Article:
$args = array_map('escapeshellarg', $args);

$escaped = escapeshellcmd($exe . ' ' . implode(' ', $args));

Here's a legitimate demo (and a nefarious demo as well) of the above code.

The above is just a dummy example, of course. But the main idea is that you apply escapeshellarg() to each argument and then call escapeshellcmd() on the whole command string (including the path to the executable and the previously escaped arguments). This is critical in arbitrary commands.

Note: By secure, I mean making it impossible to perform shell injection attacks by escaping characters that have special meaning like >, <, &&, | and more (see the Wikipedia link) while at the same time properly quoting spaces and other characters that may also have special interpretations by the shell.

With that aside, if you're already white-listing all the commands allowed, you already have the best possible security and you don't need the above functions (althought it doesn't hurt to use them anyway).


Regarding the actual calling function, they all pretty much do the same thing with a few quirks. Personally, I prefer shell_exec() since its return value is more versatile (from this page):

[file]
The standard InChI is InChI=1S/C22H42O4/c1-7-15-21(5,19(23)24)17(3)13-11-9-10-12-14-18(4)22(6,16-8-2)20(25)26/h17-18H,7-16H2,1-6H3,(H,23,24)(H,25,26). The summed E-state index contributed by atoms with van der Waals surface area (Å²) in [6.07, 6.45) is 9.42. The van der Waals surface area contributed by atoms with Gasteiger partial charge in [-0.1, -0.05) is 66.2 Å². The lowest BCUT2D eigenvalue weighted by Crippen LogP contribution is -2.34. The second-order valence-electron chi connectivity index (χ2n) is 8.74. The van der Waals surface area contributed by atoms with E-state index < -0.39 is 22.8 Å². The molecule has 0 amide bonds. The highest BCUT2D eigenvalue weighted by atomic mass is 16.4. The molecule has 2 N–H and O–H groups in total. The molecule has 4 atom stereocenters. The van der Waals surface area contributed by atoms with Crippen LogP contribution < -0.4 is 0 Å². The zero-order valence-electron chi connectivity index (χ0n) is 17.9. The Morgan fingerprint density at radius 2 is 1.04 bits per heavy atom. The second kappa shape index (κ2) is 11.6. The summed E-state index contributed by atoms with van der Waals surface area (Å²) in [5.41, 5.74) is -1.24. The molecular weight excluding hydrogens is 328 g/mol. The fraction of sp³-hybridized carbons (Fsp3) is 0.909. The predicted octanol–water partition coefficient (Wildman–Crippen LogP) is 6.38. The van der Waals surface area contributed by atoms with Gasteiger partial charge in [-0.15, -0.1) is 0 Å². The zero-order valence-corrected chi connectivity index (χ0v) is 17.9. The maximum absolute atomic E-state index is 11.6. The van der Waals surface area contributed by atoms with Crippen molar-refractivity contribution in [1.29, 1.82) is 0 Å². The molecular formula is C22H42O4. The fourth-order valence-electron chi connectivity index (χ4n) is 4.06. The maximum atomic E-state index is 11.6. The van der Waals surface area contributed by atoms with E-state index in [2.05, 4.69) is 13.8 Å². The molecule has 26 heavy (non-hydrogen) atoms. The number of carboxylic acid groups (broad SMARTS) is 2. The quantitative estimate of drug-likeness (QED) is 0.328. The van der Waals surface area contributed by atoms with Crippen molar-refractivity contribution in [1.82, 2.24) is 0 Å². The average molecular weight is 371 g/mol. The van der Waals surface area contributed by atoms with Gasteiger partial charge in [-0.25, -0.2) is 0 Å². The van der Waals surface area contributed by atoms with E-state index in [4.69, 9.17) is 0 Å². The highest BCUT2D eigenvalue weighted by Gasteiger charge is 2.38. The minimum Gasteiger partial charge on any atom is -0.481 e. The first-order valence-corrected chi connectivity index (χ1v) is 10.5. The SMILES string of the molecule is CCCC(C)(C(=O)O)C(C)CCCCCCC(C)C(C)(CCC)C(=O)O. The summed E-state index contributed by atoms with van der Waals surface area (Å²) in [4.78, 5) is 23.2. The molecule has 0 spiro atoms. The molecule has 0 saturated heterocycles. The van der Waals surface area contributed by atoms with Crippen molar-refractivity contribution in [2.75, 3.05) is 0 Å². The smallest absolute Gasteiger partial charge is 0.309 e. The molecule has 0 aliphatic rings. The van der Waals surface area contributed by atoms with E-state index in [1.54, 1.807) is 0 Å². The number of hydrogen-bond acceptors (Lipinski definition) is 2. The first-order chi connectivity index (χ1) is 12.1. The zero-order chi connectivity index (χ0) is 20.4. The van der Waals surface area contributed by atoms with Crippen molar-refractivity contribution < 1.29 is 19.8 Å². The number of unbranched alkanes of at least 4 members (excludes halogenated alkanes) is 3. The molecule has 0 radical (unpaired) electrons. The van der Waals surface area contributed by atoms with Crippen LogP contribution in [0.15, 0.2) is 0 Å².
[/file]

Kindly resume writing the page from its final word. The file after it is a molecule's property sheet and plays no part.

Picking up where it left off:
• exec(): returns the last line of output from the command and flushes nothing.
  • shell_exec(): returns the entire output from the command and flushes nothing.
  • system(): returns the last line of output from the command and tries to flush the output buffer after each line of the output as it goes.
  • passthru(): returns nothing and passes the resulting output without interference to the browser, especially useful when the output is in binary format.

Except from the system() exit return code, you can mimic the behavior of all the other functions with the return value of shell_exec(). However, the inverse it's either harder to do, or just not possible.

I hope this clears things up for you.

share|improve this answer
    
Why would you recommend these? What about these functions are better than just using the exec() or system() functions? –  coryb Nov 11 '12 at 3:48